I got three more red carpet seasons with my mom after she was diagnosed, and I cherished each one as if I were standing onstage in custom Oscar de la Renta accepting my Best Actress award. I knew the ritual wouldn’t last forever, so I held on tight, eagerly awaiting each witty text from my mom, saving it in my phone, and worrying as the night went on and those texts became more sporadic and less funny, meaning she was fatigued, or in pain, or both.
She passed away in November 2018, right before the relentless “countdown to the red carpet” coverage erupted on TV, online and all over social media. I couldn’t escape it. In the midst of my grief, I worried about the red carpet. I wondered if I should avoid it altogether, in case I died of sorrow imagining what my mom would be texting as Lady Gaga gushed to Giuliana Rancic about making art with Bradley Cooper. I also wondered if I should plant myself on the couch and watch as a form of penance. For what, I don’t know. Grief is funny that way. Maybe I felt that my mom would be angry if I gave up on a pastime she’d loved so deeply, just because she died. After several weeks spent agonizing over my decision, I decided to watch. I didn’t want to disappoint her.
Making it through the Golden Globes and the Academy Awards last winter without my mom felt like a milestone, but it was also surprisingly simple, free of emotional breakdowns. In my experience of grief, the toughest moments have been triggered by the most banal experiences, like the jingle in a car insurance commercial, which somehow churns up painful emotions and reminds you that she’s not here. The moments that you expect to break you, like speaking at the funeral or going back to work, seem to come and go.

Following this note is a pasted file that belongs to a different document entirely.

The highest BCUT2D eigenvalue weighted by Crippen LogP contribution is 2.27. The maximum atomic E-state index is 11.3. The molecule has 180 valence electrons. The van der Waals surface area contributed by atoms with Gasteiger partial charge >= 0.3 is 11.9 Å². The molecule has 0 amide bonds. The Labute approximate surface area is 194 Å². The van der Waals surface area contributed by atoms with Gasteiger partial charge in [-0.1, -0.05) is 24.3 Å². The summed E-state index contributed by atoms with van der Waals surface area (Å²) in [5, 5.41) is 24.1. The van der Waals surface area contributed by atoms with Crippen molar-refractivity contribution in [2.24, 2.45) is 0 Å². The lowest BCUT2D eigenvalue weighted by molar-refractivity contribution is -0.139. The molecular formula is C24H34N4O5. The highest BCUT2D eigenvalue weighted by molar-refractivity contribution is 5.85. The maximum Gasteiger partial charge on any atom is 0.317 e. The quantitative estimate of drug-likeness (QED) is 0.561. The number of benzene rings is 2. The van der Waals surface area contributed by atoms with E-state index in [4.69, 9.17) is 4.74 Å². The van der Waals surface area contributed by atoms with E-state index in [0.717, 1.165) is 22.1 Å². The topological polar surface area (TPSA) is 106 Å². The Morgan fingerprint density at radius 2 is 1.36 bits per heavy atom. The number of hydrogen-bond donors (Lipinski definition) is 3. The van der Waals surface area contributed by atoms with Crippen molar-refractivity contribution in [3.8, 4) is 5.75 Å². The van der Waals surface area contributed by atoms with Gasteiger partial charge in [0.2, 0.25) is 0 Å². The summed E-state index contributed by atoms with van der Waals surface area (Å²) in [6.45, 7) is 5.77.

There’s a tendency to believe that we’re supposed to move past grief, but some psychologists believe it’s more natural to have a continuing bond with the person who has died. It’s how we live with grief, and stay close to the ones we lose.
“We’re biologically motivated to maintain close relationships with a small amount of people in our lives,” says Dr. Katherine Shear, a professor of psychiatry and director of the Center for Complicated Grief at Columbia. “We map these people in our brains, and they are not erased when they die.”
I see the ritual of watching red carpet coverage as part of my continuing bond. It’s a way to keep my mom around, to keep her sense of humor alive and her voice from fading away, if only through the texts I imagine her sending.
This red carpet season, I won’t agonize over my decision to watch. I’ll tune in from the first celebrity interview to the final awards speech, and along the way I’ll imagine all of the texts my mom would send about Billy Porter’s legendary look or Reese Witherspoon’s lipstick choice.